Australia has one of the world’s lowest smoking prevalence rates. However, the decline in smoking in the Australian population has not been universal. Some population sub?groups, such as people living with HIV (PLHIV), continue to have high smoking rates. Survival rates among PLHIV have dramatically improved thanks to the development of highly active antiretroviral therapy, so much so, that these gains in life expectancy are under threat by the high rates of smoking in this population rendering PLHIV at a substantially higher risk of cardiovascular disease, respiratory diseases and cancer. Data suggest the majority of PLHIV want to quit smoking, but multiple social, economic, psychological, and medical barriers often prevent them from doing so. Those who do manage to quit smoking often relapse soon after. Nicotine is the main addictive ingredient in tobacco but it is not responsible for the majority of tobacco?related harm. A promising harm reduction (HR) strategy is to encourage smokers to switch from cigarettes to clean forms of nicotine for long?term substitution. New vaporised nicotine products (VNPs) such as e?cigarettes have been developed to be less harmful, appealing alternatives to cigarettes. Although controversial, there is strong agreement within the tobacco control community that more data are urgently needed on the role VNPs may have for HR, particularly for priority populations with a high smoking prevalence. This will be the first ever randomised trial to determine whether the addition of a HR intervention (involving VNPs) to standard care (SC) can increase rates of smoking cessation among PLHIV compared with standard care alone.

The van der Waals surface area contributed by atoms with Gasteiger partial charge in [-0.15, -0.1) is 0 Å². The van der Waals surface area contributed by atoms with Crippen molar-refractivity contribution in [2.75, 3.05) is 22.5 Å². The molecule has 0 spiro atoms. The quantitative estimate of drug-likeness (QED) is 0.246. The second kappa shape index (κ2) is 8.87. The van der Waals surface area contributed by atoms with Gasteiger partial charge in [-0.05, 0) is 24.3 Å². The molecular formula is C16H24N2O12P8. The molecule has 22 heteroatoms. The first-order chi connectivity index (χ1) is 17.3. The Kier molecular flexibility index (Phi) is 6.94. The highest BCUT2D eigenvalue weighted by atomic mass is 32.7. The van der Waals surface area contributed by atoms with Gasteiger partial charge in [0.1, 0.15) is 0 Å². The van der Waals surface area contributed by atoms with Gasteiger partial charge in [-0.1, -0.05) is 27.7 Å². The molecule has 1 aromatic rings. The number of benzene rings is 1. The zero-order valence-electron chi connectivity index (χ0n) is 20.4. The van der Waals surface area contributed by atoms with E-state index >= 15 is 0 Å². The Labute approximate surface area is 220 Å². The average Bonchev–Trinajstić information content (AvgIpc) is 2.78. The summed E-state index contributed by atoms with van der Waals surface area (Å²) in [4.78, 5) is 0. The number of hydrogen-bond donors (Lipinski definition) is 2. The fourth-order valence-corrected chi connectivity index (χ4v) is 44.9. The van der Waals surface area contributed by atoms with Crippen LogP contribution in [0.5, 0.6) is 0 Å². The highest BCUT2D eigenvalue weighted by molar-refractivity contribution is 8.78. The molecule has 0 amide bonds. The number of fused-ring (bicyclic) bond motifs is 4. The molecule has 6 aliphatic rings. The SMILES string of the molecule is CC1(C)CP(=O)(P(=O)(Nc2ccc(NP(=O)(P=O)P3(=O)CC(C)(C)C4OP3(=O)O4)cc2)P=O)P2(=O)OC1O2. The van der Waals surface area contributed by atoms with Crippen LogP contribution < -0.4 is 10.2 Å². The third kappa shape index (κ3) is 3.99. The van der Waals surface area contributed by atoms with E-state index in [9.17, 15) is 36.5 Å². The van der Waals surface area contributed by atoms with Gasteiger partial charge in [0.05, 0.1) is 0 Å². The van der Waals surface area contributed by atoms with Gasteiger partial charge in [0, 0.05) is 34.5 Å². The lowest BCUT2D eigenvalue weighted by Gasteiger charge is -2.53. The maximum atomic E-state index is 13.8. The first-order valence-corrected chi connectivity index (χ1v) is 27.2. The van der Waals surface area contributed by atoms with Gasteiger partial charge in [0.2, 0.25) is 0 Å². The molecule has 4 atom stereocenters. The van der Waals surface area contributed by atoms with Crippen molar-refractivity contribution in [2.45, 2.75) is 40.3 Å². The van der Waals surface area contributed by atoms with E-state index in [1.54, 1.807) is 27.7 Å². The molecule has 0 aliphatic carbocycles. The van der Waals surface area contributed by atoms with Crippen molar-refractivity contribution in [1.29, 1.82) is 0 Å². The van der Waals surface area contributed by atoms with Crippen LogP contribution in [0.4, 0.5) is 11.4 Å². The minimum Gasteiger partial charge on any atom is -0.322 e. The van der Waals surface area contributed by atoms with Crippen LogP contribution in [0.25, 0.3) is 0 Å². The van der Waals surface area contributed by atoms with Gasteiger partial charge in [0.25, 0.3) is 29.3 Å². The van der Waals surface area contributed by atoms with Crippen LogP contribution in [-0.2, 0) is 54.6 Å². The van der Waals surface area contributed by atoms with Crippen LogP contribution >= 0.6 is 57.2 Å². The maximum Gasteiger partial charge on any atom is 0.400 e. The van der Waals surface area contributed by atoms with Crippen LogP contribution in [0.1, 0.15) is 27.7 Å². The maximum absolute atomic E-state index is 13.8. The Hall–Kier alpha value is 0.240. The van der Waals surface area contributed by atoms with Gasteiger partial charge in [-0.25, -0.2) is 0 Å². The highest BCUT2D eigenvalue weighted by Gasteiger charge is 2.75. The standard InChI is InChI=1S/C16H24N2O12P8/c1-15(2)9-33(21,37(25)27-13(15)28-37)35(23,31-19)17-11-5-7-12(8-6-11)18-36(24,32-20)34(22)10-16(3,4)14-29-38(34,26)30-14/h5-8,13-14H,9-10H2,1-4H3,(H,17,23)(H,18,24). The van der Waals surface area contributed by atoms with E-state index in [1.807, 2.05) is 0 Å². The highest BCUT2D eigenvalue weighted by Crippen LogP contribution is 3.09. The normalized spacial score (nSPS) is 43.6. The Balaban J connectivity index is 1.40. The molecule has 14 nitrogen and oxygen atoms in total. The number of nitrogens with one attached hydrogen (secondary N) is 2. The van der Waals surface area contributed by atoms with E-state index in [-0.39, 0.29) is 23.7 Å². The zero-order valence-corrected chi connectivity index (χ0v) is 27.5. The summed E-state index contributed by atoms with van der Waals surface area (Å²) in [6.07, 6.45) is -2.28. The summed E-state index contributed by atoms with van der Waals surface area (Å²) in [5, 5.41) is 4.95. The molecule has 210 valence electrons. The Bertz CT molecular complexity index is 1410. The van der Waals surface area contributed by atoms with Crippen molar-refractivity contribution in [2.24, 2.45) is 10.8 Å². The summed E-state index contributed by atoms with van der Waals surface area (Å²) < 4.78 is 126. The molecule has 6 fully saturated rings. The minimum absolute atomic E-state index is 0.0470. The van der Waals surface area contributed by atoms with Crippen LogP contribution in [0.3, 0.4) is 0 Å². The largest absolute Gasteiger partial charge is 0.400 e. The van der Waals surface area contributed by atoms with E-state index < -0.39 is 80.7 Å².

The primary objective of this pragmatic randomised trial is to determine whether a HR intervention that includes the offer of a novel VNP combined with SC for smoking cessation is more effective at achieving long?term smoking abstinence compared with SC alone in PLHIV who smoke.